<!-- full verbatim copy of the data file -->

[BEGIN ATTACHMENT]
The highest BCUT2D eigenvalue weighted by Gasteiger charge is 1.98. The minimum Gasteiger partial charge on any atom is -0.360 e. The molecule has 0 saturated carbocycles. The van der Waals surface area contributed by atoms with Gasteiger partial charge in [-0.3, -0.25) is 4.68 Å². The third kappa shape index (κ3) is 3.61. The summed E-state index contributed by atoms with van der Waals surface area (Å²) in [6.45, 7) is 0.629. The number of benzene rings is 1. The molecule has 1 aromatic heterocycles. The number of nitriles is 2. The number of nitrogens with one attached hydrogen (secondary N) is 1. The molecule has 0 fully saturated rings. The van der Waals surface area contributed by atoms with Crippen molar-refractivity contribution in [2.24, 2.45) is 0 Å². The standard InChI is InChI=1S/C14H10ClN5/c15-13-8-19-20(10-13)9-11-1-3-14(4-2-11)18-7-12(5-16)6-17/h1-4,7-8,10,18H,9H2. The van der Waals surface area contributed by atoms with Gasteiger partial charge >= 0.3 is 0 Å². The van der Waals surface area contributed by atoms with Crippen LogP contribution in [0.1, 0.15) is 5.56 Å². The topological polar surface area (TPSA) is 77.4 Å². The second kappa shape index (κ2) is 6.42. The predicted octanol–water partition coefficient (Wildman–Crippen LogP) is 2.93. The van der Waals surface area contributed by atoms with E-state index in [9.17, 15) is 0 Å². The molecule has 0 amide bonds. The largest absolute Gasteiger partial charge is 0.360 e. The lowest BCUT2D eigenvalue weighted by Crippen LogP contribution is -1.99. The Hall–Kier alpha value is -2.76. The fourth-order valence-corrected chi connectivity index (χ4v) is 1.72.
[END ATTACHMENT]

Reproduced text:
The highest BCUT2D eigenvalue weighted by Gasteiger charge is 1.98. The minimum Gasteiger partial charge on any atom is -0.360 e. The molecule has 0 saturated carbocycles. The van der Waals surface area contributed by atoms with Gasteiger partial charge in [-0.3, -0.25) is 4.68 Å². The third kappa shape index (κ3) is 3.61. The summed E-state index contributed by atoms with van der Waals surface area (Å²) in [6.45, 7) is 0.629. The number of benzene rings is 1. The molecule has 1 aromatic heterocycles. The number of nitriles is 2. The number of nitrogens with one attached hydrogen (secondary N) is 1. The molecule has 0 fully saturated rings. The van der Waals surface area contributed by atoms with Crippen molar-refractivity contribution in [2.24, 2.45) is 0 Å². The standard InChI is InChI=1S/C14H10ClN5/c15-13-8-19-20(10-13)9-11-1-3-14(4-2-11)18-7-12(5-16)6-17/h1-4,7-8,10,18H,9H2. The van der Waals surface area contributed by atoms with Gasteiger partial charge >= 0.3 is 0 Å². The van der Waals surface area contributed by atoms with Crippen LogP contribution in [0.1, 0.15) is 5.56 Å². The topological polar surface area (TPSA) is 77.4 Å². The second kappa shape index (κ2) is 6.42. The predicted octanol–water partition coefficient (Wildman–Crippen LogP) is 2.93. The van der Waals surface area contributed by atoms with E-state index in [9.17, 15) is 0 Å². The molecule has 0 amide bonds. The largest absolute Gasteiger partial charge is 0.360 e. The lowest BCUT2D eigenvalue weighted by Crippen LogP contribution is -1.99. The Hall–Kier alpha value is -2.76. The fourth-order valence-corrected chi connectivity index (χ4v) is 1.72.